The Australian stock market set a new record at the end of June 2020. The ASX Information Technology GICS sector beat the all-time high forward P/E record set in March 2000 and thus attained – at 60x one-year forward earnings - the most expensive sector multiple in at least 30 years and possibly ever. This record has been set despite considerable competition from past booms and bubbles, some very cyclical sectors and the dot.com peak, when the internet was very immature and earnings in the tech sector sparse.
Not content with this achievement, the sector powered on in early July to reach 64x, at the current rate of one P/E point multiple expansion per day. The future for the sector clearly appears bright.
Figure 1 - One year forward (NTM) consensus P/E ratio for the S&P/ASX200 Information Technology GICS sector
Upon closer examination, however, these multiples severely underestimate the sheer exuberance priced into this sector.
The ASX Information technology sector can be divided into two halves. Almost half the earnings are produced by Computershare, one of the great Australian international success stories over the last 30 years. The rest of the sector earns the other half.
Computershare is a profitable and well-managed company and our portfolios own positions in this stock, as it trades on a sensible multiple of approximately 17x next year’s earnings, even after some negative impact on their cash holdings from near zero interest rates. Computershare is a global leader in some of its market segments (such as registry), earns approximately 30% EBITDA margins and has generated an average ROE of ca. 22% over the last 15 years. Its portfolio of capital-light service businesses include counter-cyclical activities in capital raisings and bankruptcies. Unsurprisingly, Computershare usually trades at a premium to the Australian market, but today investors have the rare opportunity to own Computershare at around a 10% discount to the market multiple.
In contrast, the remainder of the sector trades on 101x forward earnings, as show in the table below.
Source: FactSet, 6th July, 2020.
Defenders of the valuations of our (ex-Computershare) technology sector argue that high valuations are justified by the remarkable growth rates of the digital economy. However, as shown in Table 2 below, the most remarkable characteristic of the tech sector growth rates has been the pronounced decline in earnings and growth in the trading multiples.
Table 2. We show the growth rates to end December 2019 (pre-COVID) for completeness.
A rise in the trading multiple of 29% per annum compounded over the last five years has masked an 11% pa decline in forward EPS and generated great returns and investor enthusiasm. And ex-Computershare, the EPS decline has been more severe and the P/E multiple inflation even greater – Computershare has grown EPS much faster than the sector as a whole over 5, 10 or 20 years, but continues to trade at what we consider to be a sensible valuation.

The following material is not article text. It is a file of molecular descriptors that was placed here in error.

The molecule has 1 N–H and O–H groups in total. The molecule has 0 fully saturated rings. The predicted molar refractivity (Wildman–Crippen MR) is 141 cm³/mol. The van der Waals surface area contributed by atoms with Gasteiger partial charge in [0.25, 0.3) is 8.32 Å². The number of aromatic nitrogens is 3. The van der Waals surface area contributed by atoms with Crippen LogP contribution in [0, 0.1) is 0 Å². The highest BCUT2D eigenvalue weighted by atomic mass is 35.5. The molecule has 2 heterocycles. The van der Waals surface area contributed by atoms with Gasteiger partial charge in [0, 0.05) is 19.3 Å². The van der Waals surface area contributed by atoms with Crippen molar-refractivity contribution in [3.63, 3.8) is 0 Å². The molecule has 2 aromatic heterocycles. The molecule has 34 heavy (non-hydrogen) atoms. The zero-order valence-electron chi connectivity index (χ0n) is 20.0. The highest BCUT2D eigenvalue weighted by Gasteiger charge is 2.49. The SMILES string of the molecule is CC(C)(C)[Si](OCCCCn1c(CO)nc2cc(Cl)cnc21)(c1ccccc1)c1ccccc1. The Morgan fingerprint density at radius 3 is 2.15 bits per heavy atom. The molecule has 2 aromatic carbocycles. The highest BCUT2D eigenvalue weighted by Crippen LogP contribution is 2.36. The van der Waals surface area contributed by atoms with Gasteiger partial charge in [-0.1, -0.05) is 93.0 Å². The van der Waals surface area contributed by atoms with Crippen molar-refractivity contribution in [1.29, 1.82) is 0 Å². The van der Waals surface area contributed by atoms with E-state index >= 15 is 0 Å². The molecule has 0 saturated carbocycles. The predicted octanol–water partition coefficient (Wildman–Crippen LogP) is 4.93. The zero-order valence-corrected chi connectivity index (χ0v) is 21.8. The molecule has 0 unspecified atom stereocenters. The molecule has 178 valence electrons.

Over the last decade, even including Computershare, InfoTech index earnings have fallen 41% and multiples have risen 325%, delivering an excellent 148% price return to investors. And, that really is remarkable!
The US tech sector’s quasi-monopolies, such as Facebook and Google, have generated very dramatic profitability and earnings growth rates, but, as in 1999/2000, we don’t believe that the local sector has the same quality. What it lacks in quality, it makes up for in multiples, but a note of caution is appropriate. After trading on 59x forward earnings in March 2000, the Australian InfoTech sector price index fell 95% to March 2003. That is, prices halved four times in a row and then fell another 20%.
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Well this bodes well for future events.
Thanks for the article Phillip, but I suspect the use of statistics lacks appropriate context. The IT Index 10 years ago was made up of 79% CPU, 13% IRE and 7% CAR. Even 5 years ago, it was made up of 56% CPU, 21% CAR, 14% IRE and 10% TNE. Of course the earnings and PE of the index will change materially when the index construction changes so dramatically. CPU's earnings have grown at 7% p.a. over the last 5 years. ALU at 39% p.a., APX at 39% p.a. (over 4 full years since listing), TNE at 13% p.a. The other current constituents of the IT index are pre-profitability (but businesses like XRO have grown revenue at over 40% for over 5 years) or have only been listed a couple of years. What PE should a business like NXT trade on? Afterpay? Xero? Megaport? I'm not actually a believer in many of the constituents of the IT index, but I'm questioning the context of the statistics you're presenting and your method of analysis. If you're simply looking at the PE and earnings growth of an index with the characteristics of the IT index (such change within the index constituents and the early stage nature of the businesses) then I suspect the conclusions drawn will be quite unreliable.
James Rees: I could not agree more with you, even if I tried. The above is simply yet another example of Lies, Damned Lies, and Statistics. It's deeply flawed analysis because it treats the stats in a non-sophisticated manner. Lazard is a value investor. This type of analysis typically suits value investors as it continues the mantra of "we are sane, while the market is crazy" (justifying funds underperformance to clients). You are absolutely correct in the points you are making. This idea that investors are paying ever higher prices for companies whose growth is evaporating, a spiel occasionally also applied on the local healthcare sector, is a blatant myth. It needs to be exposed for what it really is: a sorry excuse for deeply biased and flawed analysis.